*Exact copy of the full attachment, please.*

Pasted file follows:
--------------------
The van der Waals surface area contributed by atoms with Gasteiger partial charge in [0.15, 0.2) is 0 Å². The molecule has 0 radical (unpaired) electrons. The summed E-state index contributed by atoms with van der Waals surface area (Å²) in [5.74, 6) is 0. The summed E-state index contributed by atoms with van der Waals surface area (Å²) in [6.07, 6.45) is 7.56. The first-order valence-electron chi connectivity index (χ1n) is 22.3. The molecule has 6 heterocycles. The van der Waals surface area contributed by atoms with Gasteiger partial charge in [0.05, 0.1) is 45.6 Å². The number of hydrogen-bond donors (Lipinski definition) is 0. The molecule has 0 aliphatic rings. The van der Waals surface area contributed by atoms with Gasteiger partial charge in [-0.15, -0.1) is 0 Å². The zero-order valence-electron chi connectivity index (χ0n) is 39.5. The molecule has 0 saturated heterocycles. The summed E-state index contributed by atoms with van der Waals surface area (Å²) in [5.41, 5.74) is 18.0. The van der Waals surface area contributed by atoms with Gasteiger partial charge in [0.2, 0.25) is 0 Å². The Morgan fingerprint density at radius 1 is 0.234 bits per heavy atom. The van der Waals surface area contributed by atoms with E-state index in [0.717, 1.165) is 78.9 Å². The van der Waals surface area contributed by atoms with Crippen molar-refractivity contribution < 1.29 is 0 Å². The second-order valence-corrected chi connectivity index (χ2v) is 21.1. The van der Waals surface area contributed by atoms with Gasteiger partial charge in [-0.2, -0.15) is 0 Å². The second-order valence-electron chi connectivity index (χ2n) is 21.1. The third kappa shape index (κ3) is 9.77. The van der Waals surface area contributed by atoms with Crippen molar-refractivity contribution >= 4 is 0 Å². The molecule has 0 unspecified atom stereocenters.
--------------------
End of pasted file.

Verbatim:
The van der Waals surface area contributed by atoms with Gasteiger partial charge in [0.15, 0.2) is 0 Å². The molecule has 0 radical (unpaired) electrons. The summed E-state index contributed by atoms with van der Waals surface area (Å²) in [5.74, 6) is 0. The summed E-state index contributed by atoms with van der Waals surface area (Å²) in [6.07, 6.45) is 7.56. The first-order valence-electron chi connectivity index (χ1n) is 22.3. The molecule has 6 heterocycles. The van der Waals surface area contributed by atoms with Gasteiger partial charge in [0.05, 0.1) is 45.6 Å². The number of hydrogen-bond donors (Lipinski definition) is 0. The molecule has 0 aliphatic rings. The van der Waals surface area contributed by atoms with Gasteiger partial charge in [-0.15, -0.1) is 0 Å². The zero-order valence-electron chi connectivity index (χ0n) is 39.5. The molecule has 0 saturated heterocycles. The summed E-state index contributed by atoms with van der Waals surface area (Å²) in [5.41, 5.74) is 18.0. The van der Waals surface area contributed by atoms with Gasteiger partial charge in [0.2, 0.25) is 0 Å². The Morgan fingerprint density at radius 1 is 0.234 bits per heavy atom. The van der Waals surface area contributed by atoms with E-state index in [0.717, 1.165) is 78.9 Å². The van der Waals surface area contributed by atoms with Crippen molar-refractivity contribution < 1.29 is 0 Å². The second-order valence-corrected chi connectivity index (χ2v) is 21.1. The van der Waals surface area contributed by atoms with Gasteiger partial charge in [-0.2, -0.15) is 0 Å². The second-order valence-electron chi connectivity index (χ2n) is 21.1. The third kappa shape index (κ3) is 9.77. The van der Waals surface area contributed by atoms with Crippen molar-refractivity contribution >= 4 is 0 Å². The molecule has 0 unspecified atom stereocenters.